It came forward then, emerging from the shadows as if it was made from them, barely distinguishable. A black and tattered cloak obscured its features, completely shrouding the figure beneath… and yet it seemed as if there was no figure beneath. No legs carried the entity, no head was discernible from within its hood, no hands emerged from the sleeves. The cloak was filled by the shape of something vaguely human, but at the same time, empty. It both existed and did not exist. It was a Wraith.

“Undead!” a Praetorian shouted. The Wraith held out its arms, or rather its sleeves, and chains dangled from the folds of its cloak, clinking against one another. Then, from the shadows of its empty cloak, a ghostly light began to glow. I watched as the ghost-light took the shape of spindly limbs and a terrible visage, flickering in and out of being, and then the Wraith swept suddenly forward, soundless but for the clinking of its chains. One Praetorian thrust his sword into its cloak, but struck nothing. No tear was made in the fabric, and he gasped as the Wraith passed directly through his body. As it emerged from the guard’s back, a shadowy chain ran between them, extending as the Wraith pitched forward.

The second Praetorian swung his blade in a wide arc that would have severed the head of any tangible being, but the weapon found no purchase, and the Wraith passed through him, now linking both guards and itself in ethereal chains. It was headed directly for me, completely indifferent to the guards. But I was prepared. I drew a flask from my satchel and shook it. Had I thrown it directly at the Wraith, I have no doubt that it would have passed through its insubstantial form, and I would not be writing these words now. So instead, I threw it at its feet, or where they would have been if it had any.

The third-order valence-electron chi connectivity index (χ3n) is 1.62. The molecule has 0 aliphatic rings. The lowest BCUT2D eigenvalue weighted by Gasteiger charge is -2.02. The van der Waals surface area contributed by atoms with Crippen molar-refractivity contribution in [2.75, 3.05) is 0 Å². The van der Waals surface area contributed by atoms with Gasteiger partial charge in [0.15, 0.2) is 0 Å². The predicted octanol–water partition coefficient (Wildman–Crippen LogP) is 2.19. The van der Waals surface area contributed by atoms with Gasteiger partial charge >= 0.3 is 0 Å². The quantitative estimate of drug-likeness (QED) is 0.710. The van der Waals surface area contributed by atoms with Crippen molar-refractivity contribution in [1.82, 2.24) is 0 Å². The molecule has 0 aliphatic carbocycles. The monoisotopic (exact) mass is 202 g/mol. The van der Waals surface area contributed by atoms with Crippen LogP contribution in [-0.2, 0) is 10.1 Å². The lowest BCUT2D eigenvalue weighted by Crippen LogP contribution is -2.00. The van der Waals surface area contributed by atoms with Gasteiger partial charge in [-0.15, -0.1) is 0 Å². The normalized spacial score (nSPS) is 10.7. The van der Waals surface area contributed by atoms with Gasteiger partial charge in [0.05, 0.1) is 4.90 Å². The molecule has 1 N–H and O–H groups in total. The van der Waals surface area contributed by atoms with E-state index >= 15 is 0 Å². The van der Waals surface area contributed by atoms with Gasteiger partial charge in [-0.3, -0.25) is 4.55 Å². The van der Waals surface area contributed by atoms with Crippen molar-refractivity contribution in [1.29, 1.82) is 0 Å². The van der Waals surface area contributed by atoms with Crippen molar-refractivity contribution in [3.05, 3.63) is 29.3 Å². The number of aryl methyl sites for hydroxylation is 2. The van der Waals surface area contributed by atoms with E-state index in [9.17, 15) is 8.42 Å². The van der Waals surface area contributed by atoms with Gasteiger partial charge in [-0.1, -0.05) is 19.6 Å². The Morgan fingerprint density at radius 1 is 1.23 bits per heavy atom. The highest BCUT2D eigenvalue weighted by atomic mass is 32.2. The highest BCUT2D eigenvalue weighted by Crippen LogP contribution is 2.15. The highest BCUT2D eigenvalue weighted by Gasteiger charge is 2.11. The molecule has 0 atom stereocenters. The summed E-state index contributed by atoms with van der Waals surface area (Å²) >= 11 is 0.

The flask burst in a blaze of green fire. To this, the Wraith was not immune. A terrible shrieking, far above the pitch and strength of mortal voices, echoed from within the folds of its cloak as the alchemical fires enveloped it.

“Go now!” a guard shouted. “Get to the palace while you still can!” I stumbled backwards as the Wraith howled, a flailing blaze of emerald. I retrieved another flask, in case it should pursue me, and then I fled. That Wraith had been sent directly for me, of that I have no doubt. It didn’t even react to the guards, just passed through them to reach its true target. I always suspected it was only a matter of time before this happened; I’ve interfered with Deadhaus for too long to go unnoticed. But to know exactly where I would be that night is no ordinary feat of reconnaissance… perhaps there are informants among us… perhaps the Emperor is right to be paranoid.

I was able to reach the safety of the palace walls, where no dead thing dares to tread for what lies within. The next day, the Praetorians were found in the market, still in their armor, but somehow entirely flayed. Their bodies were retrieved and now reside in my laboratory. A series of cuts, well over a hundred, are marked across their exposed muscles, but most unusual is that these cuts are identical, the same locations, the same patterns exactly… and yet every one of these wounds was inflicted before the men died. I hope my analysis may reveal some secret as to how this was done, for this is all the material I have to work with. Their skins were never found.

– Alaric von Beller,
Grand Inquisitor of the Thacean Empire